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  1. Karen Borter

    Bookmarked and will be utilizing this either this weekend or next to make at least 1 for now. Thanks for the link!

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  2. Amanda Coplans

    I’m based in London in the UK and am having trouble finding the right material for the v flats. Nobody seems to know what foamcore is.They keep offering me polystyrene. Does anyone know what it is called in UK ? If you could tell me the exact material that you make the v flats from, I can describe it and see if it goes under another name in the UK – maybe it’s called foam board here, which I found, but I don’t want to order the wrong thing? I found Gatorboard, but it is extremely expensive, so I’d like to find something cheaper, that does a good job.

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  3. Sedric Beasley

    The problem I have with V-flats are they are not portable for travel in a small car.

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    • Kishore Sawh

      I think anyone can sympathize with you there, but it’s just the nature of some equipment. Forget just a small car, you’ll need a pick-up probably to move them around. The size you should be looking for is no shorter than 8 feet tall, in my opinion and about half that wide, so you’ll need something large. But I still stand by the fact that if you have as studio or shoot from home or have the means to transport them, get em.

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  4. robert raymer

    I always enjoy a good how to video, but my main problem with V-flats is not how to make them, it is where to find reasonably priced panels either locally, or that don’t cost a fortune to ship.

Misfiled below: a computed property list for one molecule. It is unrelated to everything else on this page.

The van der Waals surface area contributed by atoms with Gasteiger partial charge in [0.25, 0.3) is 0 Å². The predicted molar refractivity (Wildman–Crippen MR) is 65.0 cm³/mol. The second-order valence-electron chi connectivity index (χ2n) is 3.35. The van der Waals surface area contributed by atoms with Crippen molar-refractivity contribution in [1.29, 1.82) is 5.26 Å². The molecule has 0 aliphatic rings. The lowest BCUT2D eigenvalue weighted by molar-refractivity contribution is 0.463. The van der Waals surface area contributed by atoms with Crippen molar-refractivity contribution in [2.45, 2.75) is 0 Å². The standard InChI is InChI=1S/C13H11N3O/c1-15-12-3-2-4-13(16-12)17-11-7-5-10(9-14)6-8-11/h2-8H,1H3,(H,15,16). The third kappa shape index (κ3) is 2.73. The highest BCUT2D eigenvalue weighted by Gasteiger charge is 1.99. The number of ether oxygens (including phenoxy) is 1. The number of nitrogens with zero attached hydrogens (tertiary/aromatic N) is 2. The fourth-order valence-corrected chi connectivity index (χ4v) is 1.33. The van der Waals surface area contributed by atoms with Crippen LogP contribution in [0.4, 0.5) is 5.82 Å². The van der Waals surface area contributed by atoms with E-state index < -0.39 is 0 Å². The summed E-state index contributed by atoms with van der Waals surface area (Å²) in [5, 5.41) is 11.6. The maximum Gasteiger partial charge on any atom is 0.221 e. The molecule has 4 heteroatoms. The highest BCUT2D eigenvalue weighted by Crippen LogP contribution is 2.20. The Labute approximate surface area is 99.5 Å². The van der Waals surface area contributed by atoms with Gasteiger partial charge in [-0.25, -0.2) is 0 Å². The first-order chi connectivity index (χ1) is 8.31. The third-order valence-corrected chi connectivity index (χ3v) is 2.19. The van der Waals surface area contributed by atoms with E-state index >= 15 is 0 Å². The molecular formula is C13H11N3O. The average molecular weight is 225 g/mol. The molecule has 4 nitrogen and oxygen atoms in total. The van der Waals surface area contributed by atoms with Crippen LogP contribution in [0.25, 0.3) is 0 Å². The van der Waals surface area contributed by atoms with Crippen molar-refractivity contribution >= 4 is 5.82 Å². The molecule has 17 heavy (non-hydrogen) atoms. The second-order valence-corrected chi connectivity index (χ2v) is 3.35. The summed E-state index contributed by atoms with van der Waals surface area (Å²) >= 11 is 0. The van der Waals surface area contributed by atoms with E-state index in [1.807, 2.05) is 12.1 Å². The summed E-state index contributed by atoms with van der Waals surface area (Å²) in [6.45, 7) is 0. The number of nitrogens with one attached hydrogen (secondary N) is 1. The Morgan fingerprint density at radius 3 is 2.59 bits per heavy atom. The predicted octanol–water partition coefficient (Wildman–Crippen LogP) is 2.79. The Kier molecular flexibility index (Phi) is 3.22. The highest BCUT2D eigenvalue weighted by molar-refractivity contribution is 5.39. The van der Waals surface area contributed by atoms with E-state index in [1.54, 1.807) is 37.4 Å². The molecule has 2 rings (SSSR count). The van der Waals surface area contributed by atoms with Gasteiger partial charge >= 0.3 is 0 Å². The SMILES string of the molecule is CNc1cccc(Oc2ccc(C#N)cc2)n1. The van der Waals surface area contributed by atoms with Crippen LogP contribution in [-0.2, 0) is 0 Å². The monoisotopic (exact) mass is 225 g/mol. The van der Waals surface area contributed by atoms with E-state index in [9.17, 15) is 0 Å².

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    • Kishore Sawh

      Right, I’ll give you that it really isn’t easy to come across the materials depending on where you live. If you’re going to get the higher quality materials for V-Flats that last, in the size you want 8 feet by 4 with nothing less than an inch thick, and get that shipped to you you’ll likely end up paying around $200 – $250 a set, and you should have 2 sets. Check out if this is a route you’d like to take, and you’ll find what you need there, but be prepared to pay decently for shipping. – Unless you’re in NYC which is where they’re based.

      That said, check out local hardware and art supply locations, and even companies that do framing, if there are any set design or even signage businesses. They often have the materials but use them for other things. If there’s a local theatre (stage) you may find they have too that they don’t mind parting with.

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    • robert raymer

      Setshop has the best prices I have found, but not being in NYC anymore, the shipping came out to just as much or more than the cost of the flats themselves. I have looked everywhere else I can think of, including sign shops and theaters with no luck. I have even considered insulation panels from hardware stores, as they are relatively inexpensive, but they need extra work to get flat black or white. Oh well.

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    • Phil Shepherd

      Have you checked Home Depot or Lowes? Tough to transport in medium to small vehicles, but $20 rental vehicle and $14 for 4×8 foamcore puts us under $100